How to Tell when You Are Contagious

Опубликовал Admin
10-11-2016, 04:42
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Expert Reviewed Being contagious means that you are capable of transmitting an illness to another person. Once you feel sick, knowing if you are contagious may prevent you from contaminating other people. Upper respiratory illnesses, like a cold and the flu, are caused by viruses and are easily transmitted to other people. Many infections caused by bacteria can also be highly contagious. If you discover that you are contagious, precautionary measures can help to prevent the spread of the illness.

Identifying the Symptoms of a Contagious Illnesses

  1. Take your temperature. A normal temperature range is 97.7 to 99.5°F (36.5 to 37.5°C). Anything above that is considered a fever and indicates that you are probably contagious. Having a fever with a cold is not as common as the fever associated with the flu, but either way it means you are contagious.
    • Running a fever is your body’s way of fighting off the infection. Body temperature can be measured orally, rectally, in the ear, or under the arm, and may vary slightly with each method. The fever associated with the flu can range from 100 to 102°F (37.8 to 38.9°C), and even higher in children. Expect the fever caused by the flu to last for three to four days in most cases.
    • Body temperature is regulated through a structure in your brain called the hypothalamus. When you have an infection, the hypothalamus increases body heat to help get rid of the invading virus or bacteria.
  2. Examine your mucus and nasal secretions. Thick or discolored yellow/green mucus is a strong indication that you have an upper respiratory infection accompanied by inflammation in the respiratory tract. It also means that you are most likely contagious.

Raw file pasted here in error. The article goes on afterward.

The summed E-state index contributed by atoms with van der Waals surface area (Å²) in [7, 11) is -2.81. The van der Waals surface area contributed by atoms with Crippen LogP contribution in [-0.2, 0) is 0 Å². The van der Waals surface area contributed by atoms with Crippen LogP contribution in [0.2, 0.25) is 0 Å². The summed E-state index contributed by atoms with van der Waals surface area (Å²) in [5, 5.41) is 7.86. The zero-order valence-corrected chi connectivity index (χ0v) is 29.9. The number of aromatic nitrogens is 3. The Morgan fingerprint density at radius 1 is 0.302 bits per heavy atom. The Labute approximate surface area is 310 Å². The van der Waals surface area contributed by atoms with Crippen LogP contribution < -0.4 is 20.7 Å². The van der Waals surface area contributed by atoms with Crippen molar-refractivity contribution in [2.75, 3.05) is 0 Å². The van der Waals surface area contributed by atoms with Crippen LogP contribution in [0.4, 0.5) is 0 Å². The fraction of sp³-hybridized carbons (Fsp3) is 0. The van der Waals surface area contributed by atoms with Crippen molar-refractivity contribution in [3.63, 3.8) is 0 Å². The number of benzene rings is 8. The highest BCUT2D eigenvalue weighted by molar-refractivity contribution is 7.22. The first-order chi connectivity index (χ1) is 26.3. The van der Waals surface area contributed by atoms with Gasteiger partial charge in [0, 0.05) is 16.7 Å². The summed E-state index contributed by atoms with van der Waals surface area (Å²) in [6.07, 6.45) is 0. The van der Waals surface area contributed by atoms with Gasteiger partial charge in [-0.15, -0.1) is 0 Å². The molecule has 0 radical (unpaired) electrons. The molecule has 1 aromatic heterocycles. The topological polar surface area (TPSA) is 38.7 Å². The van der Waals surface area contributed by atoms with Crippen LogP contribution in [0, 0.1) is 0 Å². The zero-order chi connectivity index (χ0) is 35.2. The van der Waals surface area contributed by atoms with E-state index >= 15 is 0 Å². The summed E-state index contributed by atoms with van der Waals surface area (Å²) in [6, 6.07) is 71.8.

• Children with thick white, yellow, or green drainage from their eyes usually are contagious as well, with "pink-eye" also known as conjunctivitis.
    • Specific respiratory illnesses that involve thick or discolored mucus and nasal secretions include the common cold, sinusitis (inflammation of the sinus), epiglottitis (inflammation of the epiglottitis), laryngitis (inflammation of the larynx, and bronchitis (inflammation of the bronchus).
    • The immune system increases the production of mucus in your nose to flush out the illness. This causes your nose to feel clogged, and indicates that you are contagious.
    • Thick or discolored mucus that does not clear in about a week may warrant seeing a doctor. Your doctor can do tests to evaluate the cause of your symptoms, order treatments such as antibiotics, and determine if you are contagious.
  3. Look for a skin rash. Certain skin rashes are often a sign of being contagious. Rashes that affect large portions of the body may be either allergic or viral. Viral rashes are the ones that mean you are contagious, like with illness such as chickenpox or the measles. Some bacterial infections that are contagious can cause skin rashes, such as scarlet fever (caused by streptococcus) or impetigo (caused by streptococcus or staphylococcus usually). Fungal infections can even cause contagious skin rashes such as ringworm or athlete's foot.
    • There are two ways that viral rashes can spread. Viral symmetrical rashes start at the extremities, on both sides of the body, then spread towards the center of the body. Viral central rashes start from the chest or the back, then spread outward to the arms and legs.
    • Viral rashes follow a pattern of spreading, either outward or inward, as just described. Rashes caused by allergies can appear anywhere on the body and do not have a specific pattern of spreading.
    • Some viral rashes tend to stay in certain areas, such as the Coxsackievirus. When this virus causes hand, foot, and mouth disease, it causes a rash mainly in and around the mouth, on the hands and feet, and sometimes in the diaper area or on the legs.